Augmenting pretrained language models (LMs) with a vision encoder (e.g., Flamingo) has obtained state-of-the-art results in image-to-text generation. However, these models store all the knowledge within their parameters, thus often requiring enormous model parameters to model the abundant visual concepts and very rich textual descriptions. Additionally, they are inefficient in incorporating new data, requiring a computational-expensive fine-tuning process. In this work, we introduce a Retrieval-augmented Visual Language Model, Re-ViLM, built upon the Flamingo, that supports retrieving the relevant knowledge from the external database for zero and in-context few-shot image-to-text generations. By storing certain knowledge explicitly in the external database, our approach reduces the number of model parameters and can easily accommodate new data during evaluation by simply updating the database. We also construct an interleaved image and text data that facilitates in-context few-shot learning capabilities. We demonstrate that Re-ViLM significantly boosts performance for image-to-text generation tasks, especially for zero-shot and few-shot generation in out-of-domain settings with 4 times less parameters compared with baseline methods.
Training large transformer models is one of the most important computational challenges of modern AI. In this paper, we show how to significantly accelerate training of large transformer models by reducing activation recomputation. Activation recomputation is commonly used to work around memory capacity constraints. Rather than storing activations for backpropagation, they are traditionally recomputed, which saves memory but adds redundant compute. In this work, we show most of this redundant compute is unnecessary because we can reduce memory consumption sufficiently without it. We present two novel yet very simple techniques: sequence parallelism and selective activation recomputation. In conjunction with tensor parallelism, these techniques almost eliminate the need to recompute activations. We evaluate our approach on language models up to one trillion parameters in scale and show that our method reduces activation memory by 5x, while reducing execution time overhead from activation recomputation by over 90%. For example, when training a 530B parameter GPT-3 style model on 2240 NVIDIA A100 GPUs, we achieve a Model Flops Utilization of 54.2%, which is 29% faster than the 42.1% we achieve using recomputation. Our implementation will be available in both Megatron-LM and NeMo-Megatron.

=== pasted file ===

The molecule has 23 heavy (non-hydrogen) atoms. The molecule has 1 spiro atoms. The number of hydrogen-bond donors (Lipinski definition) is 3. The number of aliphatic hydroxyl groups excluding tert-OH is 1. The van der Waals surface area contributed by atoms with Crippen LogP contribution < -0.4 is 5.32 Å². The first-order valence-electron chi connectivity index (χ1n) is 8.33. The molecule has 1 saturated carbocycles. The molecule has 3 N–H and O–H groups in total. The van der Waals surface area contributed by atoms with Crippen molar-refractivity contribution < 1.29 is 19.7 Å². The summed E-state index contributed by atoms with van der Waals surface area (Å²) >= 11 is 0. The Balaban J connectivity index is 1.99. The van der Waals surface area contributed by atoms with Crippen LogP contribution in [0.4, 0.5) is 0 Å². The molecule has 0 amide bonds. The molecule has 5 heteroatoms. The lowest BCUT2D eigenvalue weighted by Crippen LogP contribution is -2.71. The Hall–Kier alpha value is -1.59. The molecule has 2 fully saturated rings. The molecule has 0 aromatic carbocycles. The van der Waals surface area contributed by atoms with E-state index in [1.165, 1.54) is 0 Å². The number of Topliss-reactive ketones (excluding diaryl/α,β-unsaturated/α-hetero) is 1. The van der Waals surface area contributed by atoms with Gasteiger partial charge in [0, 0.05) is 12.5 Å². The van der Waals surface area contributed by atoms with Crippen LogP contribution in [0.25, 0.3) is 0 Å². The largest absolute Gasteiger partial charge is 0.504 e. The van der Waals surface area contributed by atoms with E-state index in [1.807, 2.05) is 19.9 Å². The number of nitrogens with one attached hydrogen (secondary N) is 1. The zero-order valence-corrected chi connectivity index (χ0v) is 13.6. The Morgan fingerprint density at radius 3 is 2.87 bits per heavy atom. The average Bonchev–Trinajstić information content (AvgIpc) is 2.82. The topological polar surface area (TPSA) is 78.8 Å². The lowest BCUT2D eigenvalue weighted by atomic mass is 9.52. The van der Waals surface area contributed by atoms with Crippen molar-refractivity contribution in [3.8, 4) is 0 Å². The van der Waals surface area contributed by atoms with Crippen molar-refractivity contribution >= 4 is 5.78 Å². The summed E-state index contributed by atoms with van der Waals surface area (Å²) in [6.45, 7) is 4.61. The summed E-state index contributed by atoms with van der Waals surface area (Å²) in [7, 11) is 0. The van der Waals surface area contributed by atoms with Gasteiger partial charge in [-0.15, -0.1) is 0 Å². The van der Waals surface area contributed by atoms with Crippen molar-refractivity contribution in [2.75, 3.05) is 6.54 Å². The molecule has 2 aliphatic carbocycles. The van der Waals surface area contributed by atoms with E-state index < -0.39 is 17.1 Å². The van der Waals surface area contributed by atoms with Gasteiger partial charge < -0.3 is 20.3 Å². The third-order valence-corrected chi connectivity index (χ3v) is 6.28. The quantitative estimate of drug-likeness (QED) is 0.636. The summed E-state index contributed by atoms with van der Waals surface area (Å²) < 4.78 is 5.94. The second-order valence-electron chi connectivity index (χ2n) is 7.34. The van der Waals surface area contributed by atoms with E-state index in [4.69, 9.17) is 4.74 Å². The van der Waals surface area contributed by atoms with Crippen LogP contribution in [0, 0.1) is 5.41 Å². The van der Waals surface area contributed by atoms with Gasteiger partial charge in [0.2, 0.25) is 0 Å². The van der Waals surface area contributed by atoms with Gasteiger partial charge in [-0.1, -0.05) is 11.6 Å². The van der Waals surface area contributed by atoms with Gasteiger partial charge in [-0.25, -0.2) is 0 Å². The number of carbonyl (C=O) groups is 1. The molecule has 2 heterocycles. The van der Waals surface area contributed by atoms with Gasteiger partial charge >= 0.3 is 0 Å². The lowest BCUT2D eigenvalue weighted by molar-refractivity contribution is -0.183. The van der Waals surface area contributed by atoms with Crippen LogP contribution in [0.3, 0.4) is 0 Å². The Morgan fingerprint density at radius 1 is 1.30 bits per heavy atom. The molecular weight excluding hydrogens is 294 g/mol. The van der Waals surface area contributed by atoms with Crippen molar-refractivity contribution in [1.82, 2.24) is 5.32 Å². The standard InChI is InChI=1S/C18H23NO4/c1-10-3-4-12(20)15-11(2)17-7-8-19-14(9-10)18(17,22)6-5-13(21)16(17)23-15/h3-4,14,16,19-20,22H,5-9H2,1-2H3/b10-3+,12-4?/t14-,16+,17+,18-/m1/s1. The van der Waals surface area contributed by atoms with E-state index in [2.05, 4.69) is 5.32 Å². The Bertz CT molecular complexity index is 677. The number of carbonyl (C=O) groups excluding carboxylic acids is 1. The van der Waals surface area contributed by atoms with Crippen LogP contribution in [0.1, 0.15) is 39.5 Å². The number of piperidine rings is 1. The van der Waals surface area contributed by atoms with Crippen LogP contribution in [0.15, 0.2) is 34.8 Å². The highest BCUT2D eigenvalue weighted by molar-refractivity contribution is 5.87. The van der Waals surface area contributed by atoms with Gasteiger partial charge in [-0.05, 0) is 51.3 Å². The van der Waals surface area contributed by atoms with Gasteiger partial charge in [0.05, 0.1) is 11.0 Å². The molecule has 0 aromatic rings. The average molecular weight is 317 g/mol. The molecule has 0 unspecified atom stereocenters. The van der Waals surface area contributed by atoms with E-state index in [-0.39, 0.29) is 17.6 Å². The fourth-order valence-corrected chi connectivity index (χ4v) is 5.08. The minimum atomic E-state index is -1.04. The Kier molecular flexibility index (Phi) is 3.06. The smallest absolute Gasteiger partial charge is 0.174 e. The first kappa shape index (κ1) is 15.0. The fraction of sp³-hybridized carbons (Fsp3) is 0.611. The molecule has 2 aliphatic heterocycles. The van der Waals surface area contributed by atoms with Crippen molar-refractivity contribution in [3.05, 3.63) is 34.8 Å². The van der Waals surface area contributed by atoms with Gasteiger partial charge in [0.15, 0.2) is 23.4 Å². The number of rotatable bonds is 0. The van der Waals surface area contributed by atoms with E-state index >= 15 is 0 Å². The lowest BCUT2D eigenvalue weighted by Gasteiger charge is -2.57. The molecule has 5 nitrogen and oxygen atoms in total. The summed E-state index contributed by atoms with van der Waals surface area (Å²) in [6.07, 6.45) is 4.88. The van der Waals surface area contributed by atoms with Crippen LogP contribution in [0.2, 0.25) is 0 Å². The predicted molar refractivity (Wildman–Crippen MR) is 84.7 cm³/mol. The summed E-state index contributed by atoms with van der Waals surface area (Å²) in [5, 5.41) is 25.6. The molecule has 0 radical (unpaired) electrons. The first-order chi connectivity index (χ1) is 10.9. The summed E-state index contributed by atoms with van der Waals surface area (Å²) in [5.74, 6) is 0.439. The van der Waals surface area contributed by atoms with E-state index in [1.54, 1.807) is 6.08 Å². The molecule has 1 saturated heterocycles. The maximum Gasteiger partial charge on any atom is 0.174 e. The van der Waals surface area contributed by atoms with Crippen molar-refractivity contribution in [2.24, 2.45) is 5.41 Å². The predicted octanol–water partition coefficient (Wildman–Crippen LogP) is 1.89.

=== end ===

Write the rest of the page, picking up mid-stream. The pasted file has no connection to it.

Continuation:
Pretrained general-purpose language models can achieve state-of-the-art accuracies in various natural language processing domains by adapting to downstream tasks via zero-shot, few-shot and fine-tuning techniques. Because of their success, the size of these models has increased rapidly, requiring high-performance hardware, software, and algorithmic techniques to enable training such large models. As the result of a joint effort between Microsoft and NVIDIA, we present details on the training of the largest monolithic transformer based language model, Megatron-Turing NLG 530B (MT-NLG), with 530 billion parameters. In this paper, we first focus on the infrastructure as well as the 3D parallelism methodology used to train this model using DeepSpeed and Megatron. Next, we detail the training process, the design of our training corpus, and our data curation techniques, which we believe is a key ingredient to the success of the model. Finally, we discuss various evaluation results, as well as other interesting observations and new properties exhibited by MT-NLG. We demonstrate that MT-NLG achieves superior zero-, one-, and few-shot learning accuracies on several NLP benchmarks and establishes new state-of-the-art results. We believe that our contributions will help further the development of large-scale training infrastructures, large-scale language models, and natural language generations.
Large language models have led to state-of-the-art accuracies across a range of tasks. However, training these large models efficiently is challenging for two reasons: a) GPU memory capacity is limited, making it impossible to fit large models on a single GPU or even on a multi-GPU server; and b) the number of compute operations required to train these models can result in unrealistically long training times. New methods of model parallelism such as tensor and pipeline parallelism have been proposed to address these challenges; unfortunately, naive usage leads to fundamental scaling issues at thousands of GPUs due to various reasons, e.g., expensive cross-node communication or idle periods waiting on other devices. In this work, we show how to compose different types of parallelism methods (tensor, pipeline, and data paralleism) to scale to thousands of GPUs, achieving a two-order-of-magnitude increase in the sizes of models we can efficiently train compared to existing systems. We discuss various implementations of pipeline parallelism and propose a novel schedule that can improve throughput by more than 10% with comparable memory footprint compared to previously-proposed approaches. We quantitatively study the trade-offs between tensor, pipeline, and data parallelism, and provide intuition as to how to configure distributed training of a large model. The composition of these techniques allows us to perform training iterations on a model with 1 trillion parameters at 502 petaFLOP/s on 3072 GPUs with achieved per-GPU throughput of 52% of peak; previous efforts to train similar-sized models achieve much lower throughput (36% of theoretical peak). Our code has been open-sourced at https://github.com/nvidia/megatron-lm.